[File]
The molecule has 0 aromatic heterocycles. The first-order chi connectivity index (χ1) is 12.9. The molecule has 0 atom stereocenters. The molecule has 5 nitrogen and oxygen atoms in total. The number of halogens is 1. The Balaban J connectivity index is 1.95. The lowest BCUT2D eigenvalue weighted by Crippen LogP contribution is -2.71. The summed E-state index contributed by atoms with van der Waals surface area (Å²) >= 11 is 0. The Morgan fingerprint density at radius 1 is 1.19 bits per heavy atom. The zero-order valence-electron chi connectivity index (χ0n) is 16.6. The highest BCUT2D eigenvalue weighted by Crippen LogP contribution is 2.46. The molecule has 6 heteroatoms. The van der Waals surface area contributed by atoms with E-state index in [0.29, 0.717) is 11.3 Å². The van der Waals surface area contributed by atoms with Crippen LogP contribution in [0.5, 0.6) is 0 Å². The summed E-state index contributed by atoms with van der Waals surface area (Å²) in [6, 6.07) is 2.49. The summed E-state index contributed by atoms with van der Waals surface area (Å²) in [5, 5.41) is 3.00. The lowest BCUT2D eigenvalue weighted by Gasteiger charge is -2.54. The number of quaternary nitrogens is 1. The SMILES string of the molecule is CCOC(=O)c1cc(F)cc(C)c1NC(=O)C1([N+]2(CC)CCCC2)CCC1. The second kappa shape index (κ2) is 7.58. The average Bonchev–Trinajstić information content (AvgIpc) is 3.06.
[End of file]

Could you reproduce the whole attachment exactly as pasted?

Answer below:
The molecule has 0 aromatic heterocycles. The first-order chi connectivity index (χ1) is 12.9. The molecule has 0 atom stereocenters. The molecule has 5 nitrogen and oxygen atoms in total. The number of halogens is 1. The Balaban J connectivity index is 1.95. The lowest BCUT2D eigenvalue weighted by Crippen LogP contribution is -2.71. The summed E-state index contributed by atoms with van der Waals surface area (Å²) >= 11 is 0. The Morgan fingerprint density at radius 1 is 1.19 bits per heavy atom. The zero-order valence-electron chi connectivity index (χ0n) is 16.6. The highest BCUT2D eigenvalue weighted by Crippen LogP contribution is 2.46. The molecule has 6 heteroatoms. The van der Waals surface area contributed by atoms with E-state index in [0.29, 0.717) is 11.3 Å². The van der Waals surface area contributed by atoms with Crippen LogP contribution in [0.5, 0.6) is 0 Å². The summed E-state index contributed by atoms with van der Waals surface area (Å²) in [6, 6.07) is 2.49. The summed E-state index contributed by atoms with van der Waals surface area (Å²) in [5, 5.41) is 3.00. The lowest BCUT2D eigenvalue weighted by Gasteiger charge is -2.54. The number of quaternary nitrogens is 1. The SMILES string of the molecule is CCOC(=O)c1cc(F)cc(C)c1NC(=O)C1([N+]2(CC)CCCC2)CCC1. The second kappa shape index (κ2) is 7.58. The average Bonchev–Trinajstić information content (AvgIpc) is 3.06.